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Reviews

  • [A] brilliant and perceptive book about a part of the world, as [Shore] explains, ‘where the past is palpable and heavy’ ... part memoir, part reportage, a treatise on the philosophy of history, and part romance written with lyrical beauty in placesthere’s an interesting and original idea on almost every page.

    Spectator
  • Part-memoir, part-intellectual history, Shore’s book follows her journey into the heart of the Polish and Czech intelligentsia, exploring their reactions to and involvement in the Holocaust, the purges and the revolutions that dominate 20th century Eastern European history….poignant and thought-provoking.

    Sunday Times
  • Her fine book is a very personal account of the people that she came to know in eastern Europe after the end of Soviet domination in 1989… The novelty of Shore’s approach lies in her focus on the families of Poland’s Stalinists.

    Financial Times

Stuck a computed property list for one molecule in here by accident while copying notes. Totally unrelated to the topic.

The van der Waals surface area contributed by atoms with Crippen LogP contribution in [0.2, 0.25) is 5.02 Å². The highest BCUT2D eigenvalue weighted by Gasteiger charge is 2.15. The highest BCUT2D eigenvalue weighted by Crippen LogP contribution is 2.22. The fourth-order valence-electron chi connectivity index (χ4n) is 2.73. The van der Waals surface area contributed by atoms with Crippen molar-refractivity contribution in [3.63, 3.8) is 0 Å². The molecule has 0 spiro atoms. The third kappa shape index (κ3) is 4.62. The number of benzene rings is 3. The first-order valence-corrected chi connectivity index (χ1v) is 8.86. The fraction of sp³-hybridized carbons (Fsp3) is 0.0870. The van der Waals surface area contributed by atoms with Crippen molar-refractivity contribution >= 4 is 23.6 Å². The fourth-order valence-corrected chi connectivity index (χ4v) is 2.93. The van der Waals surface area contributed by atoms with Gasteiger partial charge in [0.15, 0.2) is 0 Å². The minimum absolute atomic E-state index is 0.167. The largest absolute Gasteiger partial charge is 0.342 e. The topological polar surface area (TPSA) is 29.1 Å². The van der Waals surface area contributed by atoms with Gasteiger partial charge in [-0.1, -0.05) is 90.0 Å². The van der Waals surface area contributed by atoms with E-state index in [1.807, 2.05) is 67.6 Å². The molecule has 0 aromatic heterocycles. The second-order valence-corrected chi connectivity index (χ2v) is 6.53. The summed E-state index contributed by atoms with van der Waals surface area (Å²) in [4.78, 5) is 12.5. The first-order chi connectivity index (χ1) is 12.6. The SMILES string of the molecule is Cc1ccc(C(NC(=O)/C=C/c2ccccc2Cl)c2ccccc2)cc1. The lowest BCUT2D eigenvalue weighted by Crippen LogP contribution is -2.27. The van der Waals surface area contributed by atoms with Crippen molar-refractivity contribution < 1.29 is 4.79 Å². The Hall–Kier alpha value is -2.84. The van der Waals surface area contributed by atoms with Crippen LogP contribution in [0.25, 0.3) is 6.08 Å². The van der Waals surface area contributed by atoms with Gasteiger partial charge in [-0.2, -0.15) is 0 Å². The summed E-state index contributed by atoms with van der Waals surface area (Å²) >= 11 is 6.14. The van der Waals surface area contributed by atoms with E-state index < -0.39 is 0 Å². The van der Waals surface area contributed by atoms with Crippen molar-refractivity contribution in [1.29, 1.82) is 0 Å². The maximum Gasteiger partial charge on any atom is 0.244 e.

• [Shore’s] kaleidoscope book of reminiscences and encounters gives an authentic feel to the difficulties that outsiders often have in making sense of this intricate history…Ms Shore…does an excellent job of bringing to life the still rancorous relations between Jews of rival persuasions.

    The Economist
  • Beautifully written, brilliantly perceptive and often moving… With the opening of the archives, many excellent histories of communist eastern Europe have appeared in recent years… but I cannot think of any that succeed so well as this. In combining subtle historical judgements with literary flair, Shore has produced a masterpiece.

    BBC History Magazine

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